Quality in clinical research: It's more than just a line item
By: Cassandra Kennedy | September 26, 2016
How an effective quality management system can help sponsors save time, money and safely bring new drugs to market faster.
In clinical research, where it costs upwards of $2.5 billion to bring a new drug to market, it is imperative to reduce or prevent errors in your development plan. While this may seem like an ‘obvious’ remark, the impact of poor quality is significant – it adds time, cost and risk to the research process, and can negatively affect the ability to achieve drug approval. Sponsors are constantly looking for ways to improve the speed and efficiency of clinical trials but still need to ensure that their research will meet increasingly high expectations for oversight from regulators and payers. In the quest to achieve this balance, sponsors are relying more heavily on Clinical Research Organizations (CROs) and the implementation of quality management systems (QMS) to drive speed and excellence across their clinical trial program.
A QMS is a formalized system that documents processes, procedures and responsibilities for achieving quality policies and objectives. Implementing an effective QMS for clinical trials can help sponsors more efficiently complete their research goals and document it in a way that can withstand the toughest scrutiny from regulators.
A good QMS isn’t like a piece of software, or a set of requirements that get factored into a contract as a line item. It’s a continuously evolving process that delivers the greatest benefits when organizations nurture a culture of quality built around formally defined policies, design controls, metrics and action plans designed to address any issues that may arise. This ‘quality by design’ approach encircles all aspects of delivery – initiation, execution and completion – and it only works if every piece of the process is given equal attention and importance so that they can operate in unison. That includes identifying and monitoring risks and predictors of quality issues, and utilizing data comparing performance across research sites for potential triggers of quality issues.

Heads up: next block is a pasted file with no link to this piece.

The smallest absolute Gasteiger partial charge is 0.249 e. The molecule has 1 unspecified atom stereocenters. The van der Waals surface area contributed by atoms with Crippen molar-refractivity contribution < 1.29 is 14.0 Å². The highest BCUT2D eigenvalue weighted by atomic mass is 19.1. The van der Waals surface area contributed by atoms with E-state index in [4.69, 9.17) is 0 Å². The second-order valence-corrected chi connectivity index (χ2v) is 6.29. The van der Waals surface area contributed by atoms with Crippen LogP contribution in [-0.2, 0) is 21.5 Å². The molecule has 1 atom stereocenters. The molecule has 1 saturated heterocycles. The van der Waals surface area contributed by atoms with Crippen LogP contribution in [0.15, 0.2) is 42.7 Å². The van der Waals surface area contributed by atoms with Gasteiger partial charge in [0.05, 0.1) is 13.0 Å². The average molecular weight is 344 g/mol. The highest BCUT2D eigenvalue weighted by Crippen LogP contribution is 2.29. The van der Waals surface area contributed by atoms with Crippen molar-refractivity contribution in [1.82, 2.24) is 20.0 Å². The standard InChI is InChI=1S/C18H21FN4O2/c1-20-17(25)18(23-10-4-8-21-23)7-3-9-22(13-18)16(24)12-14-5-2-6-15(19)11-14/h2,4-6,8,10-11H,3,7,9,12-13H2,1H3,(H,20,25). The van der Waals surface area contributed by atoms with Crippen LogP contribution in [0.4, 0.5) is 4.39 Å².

When quality has a strong presence in a corporate culture as well as leaders who prioritize quality through their words and actions, employees make better decisions and fewer mistakes. It also eliminates the risk rogue workers will implement their own methodologies, or let small mistakes slide. CEB, a best practice insight and technology company, estimates the average company can recapture up to $350 million in employee productivity through the implementation of effective quality initiatives.
When sponsors want an effective QMS, they need to do more than just write quality measures into the contract. To achieve the desired level of confidence in the quality and efficiency of their outcomes, they need to look at their CRO as a trusted strategic partner who they are willing to collaborate with to deliver the best quality deliverables. Taking the time to build these relationships is the foundation of a good business model for any industry, whether you are building a car, designing a rocket or developing a lifesaving new drug. And it is worth the effort. A sponsor-CRO partnership that works together to create an environment and governance structure that prioritizes and rewards quality delivery doesn’t just make the clinical research process run more smoothly. It creates a culture of transparency and trust where clinical trials are conducted in compliance and patients are protected. This add speed and efficiency to the trial process, and prevents small problems from turning into significant bottlenecks that could otherwise jeopardize a trial’s outcome.